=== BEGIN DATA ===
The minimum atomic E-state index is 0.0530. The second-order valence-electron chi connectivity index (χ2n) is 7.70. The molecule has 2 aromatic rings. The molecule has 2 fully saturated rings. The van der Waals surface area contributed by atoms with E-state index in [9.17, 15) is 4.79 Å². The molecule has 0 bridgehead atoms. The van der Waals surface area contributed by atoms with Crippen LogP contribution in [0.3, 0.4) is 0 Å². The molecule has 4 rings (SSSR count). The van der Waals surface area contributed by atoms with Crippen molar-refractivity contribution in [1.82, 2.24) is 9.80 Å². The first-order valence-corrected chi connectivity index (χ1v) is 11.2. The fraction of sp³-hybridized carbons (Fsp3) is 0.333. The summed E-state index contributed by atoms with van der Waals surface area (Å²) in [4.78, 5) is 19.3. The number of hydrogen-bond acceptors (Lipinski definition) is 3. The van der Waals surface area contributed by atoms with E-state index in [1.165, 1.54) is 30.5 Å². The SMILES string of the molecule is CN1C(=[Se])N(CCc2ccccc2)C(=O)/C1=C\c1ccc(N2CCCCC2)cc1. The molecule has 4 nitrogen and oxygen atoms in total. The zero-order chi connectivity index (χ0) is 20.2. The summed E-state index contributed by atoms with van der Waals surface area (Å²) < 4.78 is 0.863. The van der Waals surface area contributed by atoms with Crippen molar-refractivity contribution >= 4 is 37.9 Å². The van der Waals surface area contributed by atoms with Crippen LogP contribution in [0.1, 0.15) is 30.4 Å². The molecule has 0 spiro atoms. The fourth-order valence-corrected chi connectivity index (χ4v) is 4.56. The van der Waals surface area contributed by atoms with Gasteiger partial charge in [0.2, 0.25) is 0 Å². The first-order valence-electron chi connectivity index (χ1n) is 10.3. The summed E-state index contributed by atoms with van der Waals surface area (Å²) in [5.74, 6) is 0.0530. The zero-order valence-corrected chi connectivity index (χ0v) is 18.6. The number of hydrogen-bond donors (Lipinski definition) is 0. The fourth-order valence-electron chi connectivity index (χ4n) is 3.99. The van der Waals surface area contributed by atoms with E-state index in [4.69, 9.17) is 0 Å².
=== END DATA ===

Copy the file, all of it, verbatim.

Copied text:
The minimum atomic E-state index is 0.0530. The second-order valence-electron chi connectivity index (χ2n) is 7.70. The molecule has 2 aromatic rings. The molecule has 2 fully saturated rings. The van der Waals surface area contributed by atoms with E-state index in [9.17, 15) is 4.79 Å². The molecule has 0 bridgehead atoms. The van der Waals surface area contributed by atoms with Crippen LogP contribution in [0.3, 0.4) is 0 Å². The molecule has 4 rings (SSSR count). The van der Waals surface area contributed by atoms with Crippen molar-refractivity contribution in [1.82, 2.24) is 9.80 Å². The first-order valence-corrected chi connectivity index (χ1v) is 11.2. The fraction of sp³-hybridized carbons (Fsp3) is 0.333. The summed E-state index contributed by atoms with van der Waals surface area (Å²) in [4.78, 5) is 19.3. The number of hydrogen-bond acceptors (Lipinski definition) is 3. The van der Waals surface area contributed by atoms with E-state index in [1.165, 1.54) is 30.5 Å². The SMILES string of the molecule is CN1C(=[Se])N(CCc2ccccc2)C(=O)/C1=C\c1ccc(N2CCCCC2)cc1. The molecule has 4 nitrogen and oxygen atoms in total. The zero-order chi connectivity index (χ0) is 20.2. The summed E-state index contributed by atoms with van der Waals surface area (Å²) < 4.78 is 0.863. The van der Waals surface area contributed by atoms with Crippen molar-refractivity contribution >= 4 is 37.9 Å². The van der Waals surface area contributed by atoms with Crippen LogP contribution in [0.1, 0.15) is 30.4 Å². The molecule has 0 spiro atoms. The fourth-order valence-corrected chi connectivity index (χ4v) is 4.56. The van der Waals surface area contributed by atoms with Gasteiger partial charge in [0.2, 0.25) is 0 Å². The first-order valence-electron chi connectivity index (χ1n) is 10.3. The summed E-state index contributed by atoms with van der Waals surface area (Å²) in [5.74, 6) is 0.0530. The zero-order valence-corrected chi connectivity index (χ0v) is 18.6. The number of hydrogen-bond donors (Lipinski definition) is 0. The fourth-order valence-electron chi connectivity index (χ4n) is 3.99. The van der Waals surface area contributed by atoms with E-state index in [4.69, 9.17) is 0 Å².